Music therapy helps seniors remember

Penny and Jim
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If you have seen a loved one with dementia and Alzheimer's slip away, you understand waiting for the moments where they remember. Caregivers tell us that if you play music, you might just get that glimpse and your loved one can get boost, too.

Jim Washington and Penny Cripe are a couple. They started dating 12 years ago. After seven years, he says her mind started to slip.

"There are times that she is gone, and I know it," Jim said. Penny's lapses concern Jim because it takes Penny awhile to focus. Jim has been told a time will come when she might not know him.

But Jim says the blanks fade and Penny can focus when she hears music.

"I like dance music," Penny said.

"When the music comes on, she starts singing and it is just amazing how many songs she remembers," Jim said, to the point that when he forgets a verse, she remembers it.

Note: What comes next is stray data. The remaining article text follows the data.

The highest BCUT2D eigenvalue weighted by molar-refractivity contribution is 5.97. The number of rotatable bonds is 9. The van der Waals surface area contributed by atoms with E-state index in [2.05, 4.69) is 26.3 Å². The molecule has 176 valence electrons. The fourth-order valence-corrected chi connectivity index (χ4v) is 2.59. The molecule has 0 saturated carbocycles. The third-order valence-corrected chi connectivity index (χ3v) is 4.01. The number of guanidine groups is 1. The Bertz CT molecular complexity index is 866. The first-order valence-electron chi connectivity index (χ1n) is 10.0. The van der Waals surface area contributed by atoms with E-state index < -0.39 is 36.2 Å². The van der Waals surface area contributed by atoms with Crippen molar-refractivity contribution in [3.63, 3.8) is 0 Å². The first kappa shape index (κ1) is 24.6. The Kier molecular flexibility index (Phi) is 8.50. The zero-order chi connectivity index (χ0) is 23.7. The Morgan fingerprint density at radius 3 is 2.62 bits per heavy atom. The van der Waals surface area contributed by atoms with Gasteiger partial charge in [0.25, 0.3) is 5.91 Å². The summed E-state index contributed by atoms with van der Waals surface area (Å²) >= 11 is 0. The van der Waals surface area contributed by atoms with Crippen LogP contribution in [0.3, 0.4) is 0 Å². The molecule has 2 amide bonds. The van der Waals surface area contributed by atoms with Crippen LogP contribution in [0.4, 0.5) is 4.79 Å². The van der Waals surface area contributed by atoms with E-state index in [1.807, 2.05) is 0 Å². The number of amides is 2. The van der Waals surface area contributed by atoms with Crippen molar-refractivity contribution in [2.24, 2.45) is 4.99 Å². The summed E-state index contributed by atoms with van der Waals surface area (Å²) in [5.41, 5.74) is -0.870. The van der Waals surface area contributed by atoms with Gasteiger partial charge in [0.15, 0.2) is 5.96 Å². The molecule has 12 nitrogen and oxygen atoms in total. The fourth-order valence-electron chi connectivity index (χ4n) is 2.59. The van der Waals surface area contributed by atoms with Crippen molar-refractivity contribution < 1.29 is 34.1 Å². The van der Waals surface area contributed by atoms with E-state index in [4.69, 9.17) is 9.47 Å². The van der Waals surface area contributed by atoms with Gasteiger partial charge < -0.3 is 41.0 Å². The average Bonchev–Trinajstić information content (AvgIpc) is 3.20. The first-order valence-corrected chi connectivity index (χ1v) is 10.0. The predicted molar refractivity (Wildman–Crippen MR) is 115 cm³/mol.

Jim decided that if music brought Penny joy, the other dementia and Alzheimer's residents at Allisonville Meadows might like his karaoke music too.

Ashley Gill invites musicians for music therapy weekly to Allisonville Meadows, and plays calming music daily.  She said studies in seniors found music activates memories. "They may not remember their grand kids or what their children's names are, but they can remember the words to traditional songs that we all love," she said.

Gill says researchers found melodies can boost mood, recall, and decrease concentration on pain.

Jim sees a foot tapping and "that is magic. I love it,"

Pictures from Penny's life in Anderson reveal a passion for dance, performance and music. Jim wishes he would have known her then, "But it's been a good journey." He is committed to be with Penny "as long as I need to be. She's good people. She's good people."

You can learn more about therapies for seniors at our WTHR/American Senior Communities Health Fair this Saturday at the Community Health Campus on 146th street in Noblesville.  The fair features free health screenings from 9:00 a.m. to 12:30 p.m.